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        Involuntary out-patient commitment: 2-year follow-up
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Aims and method

To evaluate the impact of involuntary out-patient commitment (OPC) in patients with severe mental disorder who use hospital services. This is a retrospective–observational study in a population of 91 patients under OPC. The psychiatric diagnosis, sociodemographic variables, who requested the court order and for what motive were studied. The study also looked at the use of the available health services (emergency room visits, admissions, average length of hospital stay) for the period beginning 2 years before and ending 2 years after the initiation of the OPC.


The number of emergency room visits, admissions and the length of hospitalisation diminished in the 2 years following the initiation of the OPC. In terms of diagnosis, the OPC has the most impact on individuals with schizophrenia and delusional disorder.

Clinical implications

The OPC can be useful for certain patients with severe mental disorder, particularly individuals with schizophrenia and delusional disorder.


See also current practice (pp. 54–57) and commentary (pp. 58–59), this issue.

Declaration of interest


According to Swartz & Swanson, 1 involuntary out-patient commitment is a legal intervention designed to benefit persons with serious mental illness who need ongoing psychiatric care and support to prevent relapse, hospital readmissions, homelessness or incarceration, but have difficulty following through with community-based treatment. Out-patient commitment is a reality in many countries, among them Australia, New Zealand, the UK and the USA. 2 In most parts of the USA, it is called involuntary out-patient commitment (OPC) or involuntary out-patient treatment and in New York State it is referred to as assisted out-patient treatment. In other countries, such as Canada or the UK, it is called community treatment order. In general, it does not include the power to enforce medication in the community, however, in a few countries such as Australia and New Zealand this authorisation is included. 2

Over the past few years OPC has caused a sharp debate at both a legal and a medical level. In medicine, there is the persistent controversy over whether it is effective at reducing the use of healthcare services and improving clinical results or the social functioning of the patient. In Spain, these differences are not only individual, but also cause disagreement among the different professional organisations. Whereas the Spanish Society of Psychiatrics (Sociedad Española de Psiquiatría) and the Spanish Society of Legal Psychiatrics (Sociedad Española de Psiquiatría Legal) are in favour of OPC, 3 the Spanish Association of Neuropsychiatry (Asociación Española de Neuropsiquiatría) is against it. 4 Box 1 shows the main arguments for and against. 5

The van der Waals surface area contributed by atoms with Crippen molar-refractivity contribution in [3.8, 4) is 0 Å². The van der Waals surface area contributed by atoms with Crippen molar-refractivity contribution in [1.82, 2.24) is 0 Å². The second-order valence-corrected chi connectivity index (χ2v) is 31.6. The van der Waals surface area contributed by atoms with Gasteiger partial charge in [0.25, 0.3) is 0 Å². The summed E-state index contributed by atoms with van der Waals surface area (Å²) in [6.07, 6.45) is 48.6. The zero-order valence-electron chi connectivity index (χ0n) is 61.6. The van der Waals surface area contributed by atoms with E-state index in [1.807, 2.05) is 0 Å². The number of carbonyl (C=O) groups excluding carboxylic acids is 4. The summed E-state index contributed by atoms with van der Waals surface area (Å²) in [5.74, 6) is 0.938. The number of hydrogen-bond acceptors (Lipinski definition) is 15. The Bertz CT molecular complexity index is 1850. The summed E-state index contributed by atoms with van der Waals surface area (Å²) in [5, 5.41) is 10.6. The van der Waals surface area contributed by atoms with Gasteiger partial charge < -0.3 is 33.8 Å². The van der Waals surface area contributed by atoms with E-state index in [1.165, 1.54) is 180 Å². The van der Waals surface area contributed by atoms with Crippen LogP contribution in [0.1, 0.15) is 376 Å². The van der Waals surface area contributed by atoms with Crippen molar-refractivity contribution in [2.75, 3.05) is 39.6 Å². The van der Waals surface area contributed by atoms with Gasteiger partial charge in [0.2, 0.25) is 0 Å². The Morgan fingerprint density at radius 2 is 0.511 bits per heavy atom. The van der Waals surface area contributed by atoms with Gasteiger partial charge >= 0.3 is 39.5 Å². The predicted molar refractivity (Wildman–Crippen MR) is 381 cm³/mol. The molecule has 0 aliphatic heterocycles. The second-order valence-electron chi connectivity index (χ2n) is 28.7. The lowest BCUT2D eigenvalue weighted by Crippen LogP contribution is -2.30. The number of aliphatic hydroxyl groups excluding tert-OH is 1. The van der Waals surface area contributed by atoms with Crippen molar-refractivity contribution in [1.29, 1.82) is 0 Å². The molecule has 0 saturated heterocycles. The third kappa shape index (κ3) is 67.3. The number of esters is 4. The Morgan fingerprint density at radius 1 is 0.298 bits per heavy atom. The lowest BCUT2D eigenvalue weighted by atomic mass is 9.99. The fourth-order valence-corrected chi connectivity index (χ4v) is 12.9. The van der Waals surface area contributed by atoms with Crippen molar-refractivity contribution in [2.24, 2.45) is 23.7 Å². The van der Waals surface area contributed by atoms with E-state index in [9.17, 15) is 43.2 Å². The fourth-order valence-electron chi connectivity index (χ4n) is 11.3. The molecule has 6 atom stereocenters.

OPC in Spain

In Spain, there is currently no specific legislation on OPC. There have been several attempts in parliament to legislate on this matter, but ultimately they have failed for lack of agreement. The OPC is applied on a discretionary basis as interpreted by each court in charge of incapacity and guardianship. In general, the courts use the law of involuntary admission, Article 763 of the Civil Procedure Act of 2000. Out-patient commitment is seen as a less restrictive alternative to hospitalisation.

The measure can be requested in court by a physician or the patient’s family, with a favourable medical report. The initial duration of OPC is 18 months, and it is renewable for an additional 18 months. Stated in the court ruling are the mental health centre that attends to the patient and the treatment provided. The responsible clinician has to submit a report to the court every 3 months on the patient’s progress and on the desirability of maintaining the court’s measures. Although it may be requested directly from the mental health centre, in practice most OPC applications are made during admission, as a step preceding hospital discharge.

Box 1 Principal arguments for and against out-patient commitment 4

Arguments for

  1. The lack of recognition of the illness is a symptom in and of itself

  2. No one has demonstrated harmful side effects

  3. Compared to hospitalisation, it favours treatment in a less restrictive environment

  4. It makes the clinic responsible for the patient’s evolution

  5. Helps avoid relapses and readmissions

  6. Improves the patient’s quality of life

  7. Prioritises attention on the most severe cases. Gets services to the patients that most need it

  8. It is one of the inevitable consequences of deinstitutionalisation

  9. It is based on the social obligation to attend to and help the severely mentally ill, even if they do not desire it